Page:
The Second Chance Act of 2007 was introduced in the 110th Congress, also by Rep. Davis, on 20 March 2007 as H.R. 1593. Just a week after the re-introduction of the bill, 28 March 2007, members of the House Judiciary Committee passed H.R. 1593 out of committee. The bill will now be sent to the House floor for consideration, which sponsors say will take place before the summer session ends. During the mark-up of the bill, members voted down several amendments that would have jeopardized the bipartisan support for the bill. Sen. Bidden introduced S. 1060, an identical bill, in the Senate on 29 March 2007. Gene Guerrero, Director of The Open Society Institute/Open Society Policy Center (SOROS) is the lead lobbying effort behind this legislation.

The Second Chance Act of 2007 authorizes $192 million annually and would:

Reauthorizes and makes improvements to existing State and local government offender reentry program. The bill authorizes $50 million annually for the Department of Justice, State and local grant program, increasing authorization levels, incorporating best practices from the reentry field, and requiring the measuring and reporting of performance outcomes.

Authorizes new competitive grants for innovative programs to reduce recidivism. The bill authorizes $130 million each year in grants for State and local governments and public and private entities to develop and implement comprehensive substance abuse treatment programs, academic and vocational education programs, and housing and job counseling programs, and mentoring for offenders who are approaching release and who have been released. The bill requires grantees to establish performance goals and benchmarks and report performance outcomes to Congress.

Strengthens the Bureau of Prisons ability to provide reentry services to federal prisoners. The bill authorizes funds to improve federal offender reentry services and to establish an elderly non-violent offender pilot program.

Authorizes grants for research and best practices. The bill authorizes additional funds for research on innovative drug treatment methods, causes of recidivism, and methods to improve education and vocational training during incarceration and for the development of best practices.

If you are an interested party, please do not hesitate to contact us.

Mark A. Varca, J.D., CIO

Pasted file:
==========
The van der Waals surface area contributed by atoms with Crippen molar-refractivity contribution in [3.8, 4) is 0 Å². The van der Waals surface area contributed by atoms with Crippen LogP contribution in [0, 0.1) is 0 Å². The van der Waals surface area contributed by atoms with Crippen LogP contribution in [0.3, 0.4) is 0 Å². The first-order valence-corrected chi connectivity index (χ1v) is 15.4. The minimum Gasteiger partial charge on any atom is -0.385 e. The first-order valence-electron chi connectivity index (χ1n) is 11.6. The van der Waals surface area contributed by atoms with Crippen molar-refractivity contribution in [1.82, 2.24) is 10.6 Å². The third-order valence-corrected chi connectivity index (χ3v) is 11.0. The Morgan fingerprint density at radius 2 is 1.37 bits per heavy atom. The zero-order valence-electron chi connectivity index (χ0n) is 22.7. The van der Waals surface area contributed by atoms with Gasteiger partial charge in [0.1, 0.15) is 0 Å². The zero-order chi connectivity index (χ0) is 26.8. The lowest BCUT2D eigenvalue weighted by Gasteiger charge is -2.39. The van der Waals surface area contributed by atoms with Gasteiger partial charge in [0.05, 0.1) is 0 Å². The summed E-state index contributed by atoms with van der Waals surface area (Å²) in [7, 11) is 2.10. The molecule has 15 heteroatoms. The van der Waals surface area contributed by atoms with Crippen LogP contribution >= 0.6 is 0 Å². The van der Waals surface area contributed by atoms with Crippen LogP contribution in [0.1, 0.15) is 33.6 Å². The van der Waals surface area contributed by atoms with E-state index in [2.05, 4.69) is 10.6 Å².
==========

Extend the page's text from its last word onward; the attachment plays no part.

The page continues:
P.O. Box 15667
Plantation, Florida 33318-5667
Web Site:
E-fax: (408) 549-8935

Links to Bills:

H.R. 3072:
H.R. 1593:
S. 1060:

"Using Technology to Bring About Federal Criminal Justice Reform" ™

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WWW.FEDCURE.ORG All rights reserved (2007)


Anonymous said...


I think this blog really solidifies that the federal government seems to be a bit out of control when it comes to sentencing. I have no doubt in my mind that there are many people who are actually innocent, and many others who got ridiculous sentences for non-violent offenses. And it's really sad to read about. Your blog has linked me to a few websites with prison stories and I'm shocked to find out how long these sentences are for stupid mistakes. There doesn't seem to be much concern for any type of rehabilitation. Granted I want the rapists and the murderers and the wife beaters in jail for a long long time but I'm willing to give others a few chances.

My heart always gets a little heavy when I hear of anyone who is probably a really good person overall but made a few mistakes receiving a long jail sentence. Granted, the rule of law must be upheld but it seems some federal prosecutors like to hang their hat up every night and smile because they've sent someone to jail for a long time.

I think Jim Black is a good example locally. Granted he did some really dumb things and deserved to be punished but it's sad that the person then becomes only known as a felon and someone that has to spend a lot of time in jail for a few dumb mistakes. Then their are others like Bernard Ebbers former CEO of WorldCom who did a lot of great things for a lot of people and then made some dumb business decisions. But all that seems to be ignored and many individuals seem to get excited that these people get long prison sentences.

Anyway, thanks for the FedCure link. I will definitely check it out.

Can I ask how you ended up with 3 months when you struck a deal with the prosecutor for 15-21 months?

Was there ever a fear of being taken to jail immediately or did you know you would be able to self report?

Bill Bailey said...

The plea deal was for 12 points (10-16 months) with 2 sentencing enhancement issues argued before the judge that could have got me to 15-21 months. We won both arguments (had we only won 1, I would have been looking at 13 points... 12-18 months) and the judge decided to depart slightly below the minimum guideline sentence and give me 6 months. Sentences in the 11-12 point range (Zone C, I believe) can be "split" - half in prison, half home confinement. I did the 3 months in prison, now I'm one week into my 3 months home confinement, which I wrote about last week.